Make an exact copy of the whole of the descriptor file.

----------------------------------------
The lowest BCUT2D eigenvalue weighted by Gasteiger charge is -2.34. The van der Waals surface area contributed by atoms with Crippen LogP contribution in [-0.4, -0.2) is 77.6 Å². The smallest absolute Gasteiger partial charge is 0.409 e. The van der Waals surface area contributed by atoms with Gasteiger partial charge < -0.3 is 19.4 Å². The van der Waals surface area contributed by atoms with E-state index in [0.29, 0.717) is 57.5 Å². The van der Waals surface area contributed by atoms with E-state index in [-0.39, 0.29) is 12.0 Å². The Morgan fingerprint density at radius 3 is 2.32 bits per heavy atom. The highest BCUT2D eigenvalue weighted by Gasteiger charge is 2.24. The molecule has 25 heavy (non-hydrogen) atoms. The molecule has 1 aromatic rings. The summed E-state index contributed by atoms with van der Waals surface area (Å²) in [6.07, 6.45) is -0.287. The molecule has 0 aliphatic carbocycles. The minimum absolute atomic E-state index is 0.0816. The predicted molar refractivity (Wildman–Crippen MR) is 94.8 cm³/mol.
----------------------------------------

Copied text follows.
The lowest BCUT2D eigenvalue weighted by Gasteiger charge is -2.34. The van der Waals surface area contributed by atoms with Crippen LogP contribution in [-0.4, -0.2) is 77.6 Å². The smallest absolute Gasteiger partial charge is 0.409 e. The van der Waals surface area contributed by atoms with Gasteiger partial charge < -0.3 is 19.4 Å². The van der Waals surface area contributed by atoms with E-state index in [0.29, 0.717) is 57.5 Å². The van der Waals surface area contributed by atoms with E-state index in [-0.39, 0.29) is 12.0 Å². The Morgan fingerprint density at radius 3 is 2.32 bits per heavy atom. The highest BCUT2D eigenvalue weighted by Gasteiger charge is 2.24. The molecule has 25 heavy (non-hydrogen) atoms. The molecule has 1 aromatic rings. The summed E-state index contributed by atoms with van der Waals surface area (Å²) in [6.07, 6.45) is -0.287. The molecule has 0 aliphatic carbocycles. The minimum absolute atomic E-state index is 0.0816. The predicted molar refractivity (Wildman–Crippen MR) is 94.8 cm³/mol.